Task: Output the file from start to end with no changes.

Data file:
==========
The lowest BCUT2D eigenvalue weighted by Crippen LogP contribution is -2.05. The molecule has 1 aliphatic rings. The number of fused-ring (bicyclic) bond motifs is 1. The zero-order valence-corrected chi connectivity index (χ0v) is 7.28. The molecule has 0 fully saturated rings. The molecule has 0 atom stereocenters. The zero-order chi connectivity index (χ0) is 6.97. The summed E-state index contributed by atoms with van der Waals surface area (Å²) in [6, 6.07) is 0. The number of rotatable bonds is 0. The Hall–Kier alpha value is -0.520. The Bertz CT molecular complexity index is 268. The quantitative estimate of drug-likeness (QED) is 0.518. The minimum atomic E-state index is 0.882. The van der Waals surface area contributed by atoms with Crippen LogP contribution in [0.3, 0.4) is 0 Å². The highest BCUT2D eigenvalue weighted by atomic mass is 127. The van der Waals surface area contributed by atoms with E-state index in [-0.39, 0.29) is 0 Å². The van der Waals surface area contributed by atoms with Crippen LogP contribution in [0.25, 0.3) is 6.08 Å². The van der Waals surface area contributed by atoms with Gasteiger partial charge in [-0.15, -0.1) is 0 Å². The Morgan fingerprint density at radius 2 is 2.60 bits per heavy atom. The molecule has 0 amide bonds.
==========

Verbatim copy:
The lowest BCUT2D eigenvalue weighted by Crippen LogP contribution is -2.05. The molecule has 1 aliphatic rings. The number of fused-ring (bicyclic) bond motifs is 1. The zero-order valence-corrected chi connectivity index (χ0v) is 7.28. The molecule has 0 fully saturated rings. The molecule has 0 atom stereocenters. The zero-order chi connectivity index (χ0) is 6.97. The summed E-state index contributed by atoms with van der Waals surface area (Å²) in [6, 6.07) is 0. The number of rotatable bonds is 0. The Hall–Kier alpha value is -0.520. The Bertz CT molecular complexity index is 268. The quantitative estimate of drug-likeness (QED) is 0.518. The minimum atomic E-state index is 0.882. The van der Waals surface area contributed by atoms with Crippen LogP contribution in [0.3, 0.4) is 0 Å². The highest BCUT2D eigenvalue weighted by atomic mass is 127. The van der Waals surface area contributed by atoms with E-state index in [-0.39, 0.29) is 0 Å². The van der Waals surface area contributed by atoms with Crippen LogP contribution in [0.25, 0.3) is 6.08 Å². The van der Waals surface area contributed by atoms with Gasteiger partial charge in [-0.15, -0.1) is 0 Å². The Morgan fingerprint density at radius 2 is 2.60 bits per heavy atom. The molecule has 0 amide bonds.